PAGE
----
The second section deals with how "modern" theology domesticated God and grace. Placher's discussion on how 17th century theologians viewed God's omniscience, omnipotence, and infinite goodness on human terms (i.e., trying to explain God's attributes through a rationalistic box) is interesting. His discussion on the domestication of grace is also interesting. Though I would seriously disagree with his assertion that modern theologians domesticated grace (i.e., made the obtaining of salvation partly by human works) for the sake of maintaining social order (I guess Jesus and Paul were trying to maintain social order too).
In the third section, Placher talks about God's transcendence, the role of miracles, grace and works, and the Trinity. Again, one can see that Placher really doesn't want to give clear cut answers to these problems but merely tries to say that many things are just too mysterious for the human mind to understand. Though I strongly agree with his argument that God and human beings are BOTH 100% responsible for what goes on in the world, I thought his view of the relationship between grace and works is flawed (for instance, he believes that Federal Theology domesticated grace by advocating a bilateral covenant which demanded human cooperation - which is untrue).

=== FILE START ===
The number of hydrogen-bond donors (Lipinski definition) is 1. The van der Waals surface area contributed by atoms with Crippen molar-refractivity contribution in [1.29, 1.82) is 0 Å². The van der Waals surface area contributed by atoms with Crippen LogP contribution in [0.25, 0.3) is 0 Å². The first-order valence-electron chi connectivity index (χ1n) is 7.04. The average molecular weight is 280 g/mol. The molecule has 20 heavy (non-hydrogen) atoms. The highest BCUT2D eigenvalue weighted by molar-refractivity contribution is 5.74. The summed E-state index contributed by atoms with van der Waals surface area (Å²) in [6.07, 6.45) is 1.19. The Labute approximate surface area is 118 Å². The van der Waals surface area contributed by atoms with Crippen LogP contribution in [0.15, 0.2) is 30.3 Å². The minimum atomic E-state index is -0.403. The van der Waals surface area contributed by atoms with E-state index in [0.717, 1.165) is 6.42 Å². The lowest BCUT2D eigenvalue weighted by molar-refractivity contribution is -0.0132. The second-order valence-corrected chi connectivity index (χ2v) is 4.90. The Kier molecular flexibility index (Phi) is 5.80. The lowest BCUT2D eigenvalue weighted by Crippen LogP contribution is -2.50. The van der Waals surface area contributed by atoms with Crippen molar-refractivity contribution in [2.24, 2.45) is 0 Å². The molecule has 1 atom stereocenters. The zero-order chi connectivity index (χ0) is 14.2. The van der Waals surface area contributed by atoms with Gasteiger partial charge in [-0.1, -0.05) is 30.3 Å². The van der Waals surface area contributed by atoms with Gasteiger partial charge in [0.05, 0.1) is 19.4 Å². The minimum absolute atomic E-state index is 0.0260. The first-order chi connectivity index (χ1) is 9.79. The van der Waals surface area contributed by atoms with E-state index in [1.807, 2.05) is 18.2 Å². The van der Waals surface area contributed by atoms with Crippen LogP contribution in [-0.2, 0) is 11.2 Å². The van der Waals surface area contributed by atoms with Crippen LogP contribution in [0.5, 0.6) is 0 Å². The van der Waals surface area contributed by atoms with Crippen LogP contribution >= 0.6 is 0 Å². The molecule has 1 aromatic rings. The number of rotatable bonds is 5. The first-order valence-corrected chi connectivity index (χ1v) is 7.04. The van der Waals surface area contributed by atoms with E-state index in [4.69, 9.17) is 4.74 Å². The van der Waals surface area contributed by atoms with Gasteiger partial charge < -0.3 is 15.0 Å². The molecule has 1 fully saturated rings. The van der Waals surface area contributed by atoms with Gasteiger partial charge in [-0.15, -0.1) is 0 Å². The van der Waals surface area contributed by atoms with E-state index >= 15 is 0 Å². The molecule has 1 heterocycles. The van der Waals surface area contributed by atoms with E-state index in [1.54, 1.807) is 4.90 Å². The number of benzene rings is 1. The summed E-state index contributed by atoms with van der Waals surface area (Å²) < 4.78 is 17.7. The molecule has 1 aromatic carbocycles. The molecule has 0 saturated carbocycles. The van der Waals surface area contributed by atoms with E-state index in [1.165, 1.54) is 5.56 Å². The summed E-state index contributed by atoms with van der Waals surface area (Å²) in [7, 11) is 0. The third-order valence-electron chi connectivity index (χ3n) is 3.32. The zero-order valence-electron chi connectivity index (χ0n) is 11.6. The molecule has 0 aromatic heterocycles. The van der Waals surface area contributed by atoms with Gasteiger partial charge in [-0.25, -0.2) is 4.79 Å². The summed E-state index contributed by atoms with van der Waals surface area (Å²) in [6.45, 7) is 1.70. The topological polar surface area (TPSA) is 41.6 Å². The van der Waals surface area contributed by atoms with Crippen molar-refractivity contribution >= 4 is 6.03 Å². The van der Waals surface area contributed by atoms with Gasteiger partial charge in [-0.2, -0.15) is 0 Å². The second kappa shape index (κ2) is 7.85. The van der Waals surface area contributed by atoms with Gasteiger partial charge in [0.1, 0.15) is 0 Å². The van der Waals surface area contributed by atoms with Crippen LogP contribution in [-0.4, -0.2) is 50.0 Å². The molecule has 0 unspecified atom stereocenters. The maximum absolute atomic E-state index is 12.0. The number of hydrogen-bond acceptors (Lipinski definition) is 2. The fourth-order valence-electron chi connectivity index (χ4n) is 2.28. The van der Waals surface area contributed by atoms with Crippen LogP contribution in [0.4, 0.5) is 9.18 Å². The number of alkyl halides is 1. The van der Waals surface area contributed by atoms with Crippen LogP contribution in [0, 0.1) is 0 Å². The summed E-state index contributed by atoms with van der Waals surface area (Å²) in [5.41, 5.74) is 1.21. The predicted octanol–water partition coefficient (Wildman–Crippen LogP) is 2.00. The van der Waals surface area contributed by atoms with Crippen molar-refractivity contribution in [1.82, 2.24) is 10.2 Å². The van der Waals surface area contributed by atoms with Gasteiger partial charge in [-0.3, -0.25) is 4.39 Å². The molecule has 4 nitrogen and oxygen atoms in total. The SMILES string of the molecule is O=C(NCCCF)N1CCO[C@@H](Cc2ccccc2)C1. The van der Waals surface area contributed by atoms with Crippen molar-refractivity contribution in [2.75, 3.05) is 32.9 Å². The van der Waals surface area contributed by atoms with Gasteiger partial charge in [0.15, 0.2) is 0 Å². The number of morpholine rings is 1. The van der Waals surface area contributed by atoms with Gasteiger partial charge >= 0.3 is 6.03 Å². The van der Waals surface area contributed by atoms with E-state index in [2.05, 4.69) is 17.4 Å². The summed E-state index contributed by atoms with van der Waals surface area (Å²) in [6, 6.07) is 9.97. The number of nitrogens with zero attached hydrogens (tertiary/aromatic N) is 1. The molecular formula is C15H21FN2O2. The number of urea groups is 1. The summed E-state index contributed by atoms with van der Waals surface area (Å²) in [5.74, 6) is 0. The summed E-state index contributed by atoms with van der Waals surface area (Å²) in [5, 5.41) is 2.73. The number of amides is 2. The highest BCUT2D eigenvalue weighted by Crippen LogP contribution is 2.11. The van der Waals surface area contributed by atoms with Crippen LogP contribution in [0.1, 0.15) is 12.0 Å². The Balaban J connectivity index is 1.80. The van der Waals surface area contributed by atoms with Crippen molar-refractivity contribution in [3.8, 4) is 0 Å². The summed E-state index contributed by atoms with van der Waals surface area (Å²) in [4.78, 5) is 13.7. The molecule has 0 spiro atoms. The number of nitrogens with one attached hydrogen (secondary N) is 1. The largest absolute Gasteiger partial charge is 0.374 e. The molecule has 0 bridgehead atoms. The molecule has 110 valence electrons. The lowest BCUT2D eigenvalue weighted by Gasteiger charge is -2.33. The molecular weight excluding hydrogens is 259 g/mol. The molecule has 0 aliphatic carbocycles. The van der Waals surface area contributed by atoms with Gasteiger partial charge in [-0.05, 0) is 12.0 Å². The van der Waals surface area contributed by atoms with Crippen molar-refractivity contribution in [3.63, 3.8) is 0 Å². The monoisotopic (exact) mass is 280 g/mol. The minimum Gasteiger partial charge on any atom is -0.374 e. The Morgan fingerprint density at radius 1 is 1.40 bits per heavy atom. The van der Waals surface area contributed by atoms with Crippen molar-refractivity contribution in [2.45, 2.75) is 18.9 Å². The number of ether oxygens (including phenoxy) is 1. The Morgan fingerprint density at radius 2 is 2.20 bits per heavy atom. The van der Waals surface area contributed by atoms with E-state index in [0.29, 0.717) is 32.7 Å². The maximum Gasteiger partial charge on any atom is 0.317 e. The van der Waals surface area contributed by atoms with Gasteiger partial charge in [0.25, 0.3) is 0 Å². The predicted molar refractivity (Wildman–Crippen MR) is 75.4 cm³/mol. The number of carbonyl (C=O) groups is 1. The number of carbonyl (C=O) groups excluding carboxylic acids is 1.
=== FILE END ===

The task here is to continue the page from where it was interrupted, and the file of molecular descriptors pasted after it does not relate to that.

The fourth section dealt with the image of God and theodicy. This was the weakest section of his work. Placher basically denies the verbal and plenary inspiration of Scripture and opts for some Barthian view where the Bible is merely a dead book unless people are enlightened by the Holy Spirit. Also, his discussion of theodicy was also weak. Like a typical postliberal, Placher argues that we should not seek rational and biblical explanations for why evil exists in the world. Instead, we should just trust God that he will in the end bring about the good and leave it at that. Of course, this implies that God will someday restore everything and everyone to himself (which leads to universalism - something that the Bible teaches against).